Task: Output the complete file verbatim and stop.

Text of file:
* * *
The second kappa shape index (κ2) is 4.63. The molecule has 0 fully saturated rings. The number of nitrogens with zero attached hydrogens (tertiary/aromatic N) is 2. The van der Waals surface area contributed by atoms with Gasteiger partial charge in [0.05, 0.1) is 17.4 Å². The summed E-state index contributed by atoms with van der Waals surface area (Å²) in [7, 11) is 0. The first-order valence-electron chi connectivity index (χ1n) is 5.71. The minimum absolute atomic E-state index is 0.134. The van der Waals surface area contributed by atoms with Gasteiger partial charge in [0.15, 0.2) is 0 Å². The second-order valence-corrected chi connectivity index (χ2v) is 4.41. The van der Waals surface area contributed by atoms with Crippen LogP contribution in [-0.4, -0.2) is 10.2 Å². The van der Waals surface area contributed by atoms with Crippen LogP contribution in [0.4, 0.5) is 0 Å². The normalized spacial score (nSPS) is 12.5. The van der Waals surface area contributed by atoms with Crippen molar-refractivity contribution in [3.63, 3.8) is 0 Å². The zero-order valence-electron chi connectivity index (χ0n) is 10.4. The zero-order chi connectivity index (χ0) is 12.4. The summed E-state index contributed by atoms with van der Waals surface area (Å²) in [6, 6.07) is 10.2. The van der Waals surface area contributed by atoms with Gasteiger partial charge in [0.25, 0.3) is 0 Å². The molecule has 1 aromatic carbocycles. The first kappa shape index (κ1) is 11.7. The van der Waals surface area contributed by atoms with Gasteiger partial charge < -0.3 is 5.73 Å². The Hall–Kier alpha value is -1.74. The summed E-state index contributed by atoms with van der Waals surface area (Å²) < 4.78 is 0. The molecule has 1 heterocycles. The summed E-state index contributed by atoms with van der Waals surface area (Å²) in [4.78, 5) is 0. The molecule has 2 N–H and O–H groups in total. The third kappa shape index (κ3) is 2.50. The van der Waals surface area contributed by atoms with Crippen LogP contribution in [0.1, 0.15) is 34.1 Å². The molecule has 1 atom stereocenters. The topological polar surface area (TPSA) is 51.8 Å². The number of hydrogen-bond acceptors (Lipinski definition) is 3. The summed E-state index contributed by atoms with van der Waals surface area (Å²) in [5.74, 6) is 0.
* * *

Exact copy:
The second kappa shape index (κ2) is 4.63. The molecule has 0 fully saturated rings. The number of nitrogens with zero attached hydrogens (tertiary/aromatic N) is 2. The van der Waals surface area contributed by atoms with Gasteiger partial charge in [0.05, 0.1) is 17.4 Å². The summed E-state index contributed by atoms with van der Waals surface area (Å²) in [7, 11) is 0. The first-order valence-electron chi connectivity index (χ1n) is 5.71. The minimum absolute atomic E-state index is 0.134. The van der Waals surface area contributed by atoms with Gasteiger partial charge in [0.15, 0.2) is 0 Å². The second-order valence-corrected chi connectivity index (χ2v) is 4.41. The van der Waals surface area contributed by atoms with Crippen LogP contribution in [-0.4, -0.2) is 10.2 Å². The van der Waals surface area contributed by atoms with Crippen LogP contribution in [0.4, 0.5) is 0 Å². The normalized spacial score (nSPS) is 12.5. The van der Waals surface area contributed by atoms with Crippen molar-refractivity contribution in [3.63, 3.8) is 0 Å². The zero-order valence-electron chi connectivity index (χ0n) is 10.4. The zero-order chi connectivity index (χ0) is 12.4. The summed E-state index contributed by atoms with van der Waals surface area (Å²) in [6, 6.07) is 10.2. The van der Waals surface area contributed by atoms with Gasteiger partial charge in [0.25, 0.3) is 0 Å². The molecule has 1 aromatic carbocycles. The first kappa shape index (κ1) is 11.7. The van der Waals surface area contributed by atoms with Gasteiger partial charge < -0.3 is 5.73 Å². The Hall–Kier alpha value is -1.74. The summed E-state index contributed by atoms with van der Waals surface area (Å²) < 4.78 is 0. The molecule has 1 heterocycles. The summed E-state index contributed by atoms with van der Waals surface area (Å²) in [4.78, 5) is 0. The molecule has 2 N–H and O–H groups in total. The third kappa shape index (κ3) is 2.50. The van der Waals surface area contributed by atoms with Crippen LogP contribution in [0.1, 0.15) is 34.1 Å². The molecule has 1 atom stereocenters. The topological polar surface area (TPSA) is 51.8 Å². The number of hydrogen-bond acceptors (Lipinski definition) is 3. The summed E-state index contributed by atoms with van der Waals surface area (Å²) in [5.74, 6) is 0.